Last edited by Suppressor; 24th August 2010 at 03:13 PM.

  3. #3

    Default Re: Do we sometimes miss the forest for the trees?

    I have run into a tree because I was too busy looking at the forest.
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  4. #4
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    mikeperez23's Avatar
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    Default Re: Do we sometimes miss the forest for the trees?

    Oh I imagine all of us do this at one time or another.

    I think a common thing that I am guilty of is when I am disappointed in a fragrance, instead of saying 'I don't like it' I instead try to describe the notes in it I don't like, the blending, etc. Most of the time because it becomes automatic, but also sometimes because I'm prompted to by other BN members.

    I think this could easily be perceived as not looking at the big picture. But then again, if I wanted to read and peruse people only talking about 'the big picture' then I wouldn't be enjoying this website as much.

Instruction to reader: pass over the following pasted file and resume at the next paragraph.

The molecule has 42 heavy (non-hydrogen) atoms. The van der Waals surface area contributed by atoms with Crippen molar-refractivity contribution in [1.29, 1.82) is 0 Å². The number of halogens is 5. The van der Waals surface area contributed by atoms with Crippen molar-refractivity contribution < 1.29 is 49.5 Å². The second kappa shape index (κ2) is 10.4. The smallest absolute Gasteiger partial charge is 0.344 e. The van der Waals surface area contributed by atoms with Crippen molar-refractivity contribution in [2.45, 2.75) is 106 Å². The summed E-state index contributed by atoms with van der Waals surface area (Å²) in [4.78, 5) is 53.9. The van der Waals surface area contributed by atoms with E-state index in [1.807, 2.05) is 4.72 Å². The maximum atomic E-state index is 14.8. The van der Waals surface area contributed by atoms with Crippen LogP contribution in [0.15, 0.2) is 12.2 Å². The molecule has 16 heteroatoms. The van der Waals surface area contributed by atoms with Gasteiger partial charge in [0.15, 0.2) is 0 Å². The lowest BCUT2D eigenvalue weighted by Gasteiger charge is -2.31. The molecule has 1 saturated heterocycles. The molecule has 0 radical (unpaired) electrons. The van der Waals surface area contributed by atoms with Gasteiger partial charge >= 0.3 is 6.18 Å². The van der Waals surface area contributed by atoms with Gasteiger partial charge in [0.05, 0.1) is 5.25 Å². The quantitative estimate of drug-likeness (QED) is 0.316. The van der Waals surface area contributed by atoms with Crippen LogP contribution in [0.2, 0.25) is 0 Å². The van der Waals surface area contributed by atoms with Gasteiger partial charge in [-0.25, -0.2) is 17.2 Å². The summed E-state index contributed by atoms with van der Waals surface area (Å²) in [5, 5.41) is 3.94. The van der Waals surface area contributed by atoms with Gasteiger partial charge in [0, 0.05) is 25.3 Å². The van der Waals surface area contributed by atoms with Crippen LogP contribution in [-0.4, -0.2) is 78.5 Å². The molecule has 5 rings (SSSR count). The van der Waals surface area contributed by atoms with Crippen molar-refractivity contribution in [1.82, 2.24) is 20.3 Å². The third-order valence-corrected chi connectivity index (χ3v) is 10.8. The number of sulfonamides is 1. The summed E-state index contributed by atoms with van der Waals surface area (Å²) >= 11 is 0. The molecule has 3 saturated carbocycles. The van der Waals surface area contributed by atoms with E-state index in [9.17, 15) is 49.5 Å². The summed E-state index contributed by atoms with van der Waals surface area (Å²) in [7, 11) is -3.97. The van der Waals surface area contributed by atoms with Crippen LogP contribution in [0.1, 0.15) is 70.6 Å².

5. #5
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    Default Re: Do we sometimes miss the forest for the trees?

    I've wondered this, but I've decided that I want to enjoy things as a whole, but it's also important for me to be able to examine them closely. Sometimes, this gets me into trouble (I enjoy Millessime Imperial as a whole, but I'm turned off by the synthetics if I sniff too closely or overthink it), but more often, it allows me to appreciate a scent on more levels, being impressed by the minute details as well as the whole picture (as an example, I love the whole smell of New Haarlem, but if I sniff closely, I'm even more impressed that it's a gourmand over a wood base and I'm entertained by the slow interplay between the burnt caramel and the cedar).